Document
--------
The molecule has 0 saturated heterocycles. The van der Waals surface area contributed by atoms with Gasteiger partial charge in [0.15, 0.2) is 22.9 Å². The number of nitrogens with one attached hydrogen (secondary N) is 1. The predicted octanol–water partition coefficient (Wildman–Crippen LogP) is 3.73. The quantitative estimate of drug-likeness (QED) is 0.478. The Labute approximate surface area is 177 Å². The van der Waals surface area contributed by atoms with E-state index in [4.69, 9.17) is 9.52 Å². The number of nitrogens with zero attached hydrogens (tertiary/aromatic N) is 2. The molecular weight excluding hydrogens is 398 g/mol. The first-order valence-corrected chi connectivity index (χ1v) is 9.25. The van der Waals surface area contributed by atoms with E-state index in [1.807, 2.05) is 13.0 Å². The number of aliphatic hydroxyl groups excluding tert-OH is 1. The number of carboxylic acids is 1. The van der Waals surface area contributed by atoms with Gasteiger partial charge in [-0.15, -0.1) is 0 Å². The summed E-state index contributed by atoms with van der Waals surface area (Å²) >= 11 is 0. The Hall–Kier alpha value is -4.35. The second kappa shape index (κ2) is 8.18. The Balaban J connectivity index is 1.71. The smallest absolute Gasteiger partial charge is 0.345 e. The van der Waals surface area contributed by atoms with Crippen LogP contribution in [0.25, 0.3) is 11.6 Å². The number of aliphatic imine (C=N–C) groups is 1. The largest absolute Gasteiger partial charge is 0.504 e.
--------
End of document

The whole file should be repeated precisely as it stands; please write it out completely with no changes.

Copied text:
The molecule has 0 saturated heterocycles. The van der Waals surface area contributed by atoms with Gasteiger partial charge in [0.15, 0.2) is 22.9 Å². The number of nitrogens with one attached hydrogen (secondary N) is 1. The predicted octanol–water partition coefficient (Wildman–Crippen LogP) is 3.73. The quantitative estimate of drug-likeness (QED) is 0.478. The Labute approximate surface area is 177 Å². The van der Waals surface area contributed by atoms with E-state index in [4.69, 9.17) is 9.52 Å². The number of nitrogens with zero attached hydrogens (tertiary/aromatic N) is 2. The molecular weight excluding hydrogens is 398 g/mol. The first-order valence-corrected chi connectivity index (χ1v) is 9.25. The van der Waals surface area contributed by atoms with E-state index in [1.807, 2.05) is 13.0 Å². The number of aliphatic hydroxyl groups excluding tert-OH is 1. The number of carboxylic acids is 1. The van der Waals surface area contributed by atoms with Gasteiger partial charge in [-0.15, -0.1) is 0 Å². The summed E-state index contributed by atoms with van der Waals surface area (Å²) >= 11 is 0. The Hall–Kier alpha value is -4.35. The second kappa shape index (κ2) is 8.18. The Balaban J connectivity index is 1.71. The smallest absolute Gasteiger partial charge is 0.345 e. The van der Waals surface area contributed by atoms with Crippen LogP contribution in [0.25, 0.3) is 11.6 Å². The number of aliphatic imine (C=N–C) groups is 1. The largest absolute Gasteiger partial charge is 0.504 e.